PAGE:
An important process in igneous petrology whereby melts with widely differing isotopic and trace elements can be produced. When a primitive magma, such as a basalt, invades crustal rocks, portions of the country rock may become detached and included in the magma as xenoliths. Because of the high temperature and thermal capacity of the basalt, it is capable of melting a proportion of the country rock. In doing so it loses some of its own heat and thus a proportion of the magma crystallizes. The composition of the resulting magma is determined by the relative amounts of magma and country rock initially present; the rates at which assimilation and crystallization proceed; and by the partition coefficients of the various elements between solid and liquid.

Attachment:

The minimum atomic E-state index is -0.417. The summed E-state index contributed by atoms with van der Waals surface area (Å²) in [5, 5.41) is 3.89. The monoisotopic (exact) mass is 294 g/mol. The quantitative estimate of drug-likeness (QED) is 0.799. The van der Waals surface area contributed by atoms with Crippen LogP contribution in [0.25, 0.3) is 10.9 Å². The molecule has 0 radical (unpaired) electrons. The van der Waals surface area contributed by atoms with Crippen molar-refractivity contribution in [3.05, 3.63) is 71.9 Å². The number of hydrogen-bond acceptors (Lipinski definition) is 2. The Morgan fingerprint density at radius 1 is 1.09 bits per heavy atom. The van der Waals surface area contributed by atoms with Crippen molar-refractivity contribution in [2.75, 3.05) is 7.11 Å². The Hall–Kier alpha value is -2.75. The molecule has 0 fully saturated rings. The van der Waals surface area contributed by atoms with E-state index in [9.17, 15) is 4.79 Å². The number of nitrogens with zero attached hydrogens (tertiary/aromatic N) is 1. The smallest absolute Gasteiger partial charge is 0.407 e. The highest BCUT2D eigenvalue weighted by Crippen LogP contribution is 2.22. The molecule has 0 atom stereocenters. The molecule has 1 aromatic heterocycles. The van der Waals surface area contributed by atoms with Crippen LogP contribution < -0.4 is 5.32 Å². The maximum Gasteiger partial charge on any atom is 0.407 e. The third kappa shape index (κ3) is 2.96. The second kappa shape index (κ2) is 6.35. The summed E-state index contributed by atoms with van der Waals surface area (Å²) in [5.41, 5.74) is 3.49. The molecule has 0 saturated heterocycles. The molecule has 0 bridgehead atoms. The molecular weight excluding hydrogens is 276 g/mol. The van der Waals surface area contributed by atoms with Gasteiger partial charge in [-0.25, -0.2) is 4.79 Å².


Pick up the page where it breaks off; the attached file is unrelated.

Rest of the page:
Subjects: Earth Sciences and Geography.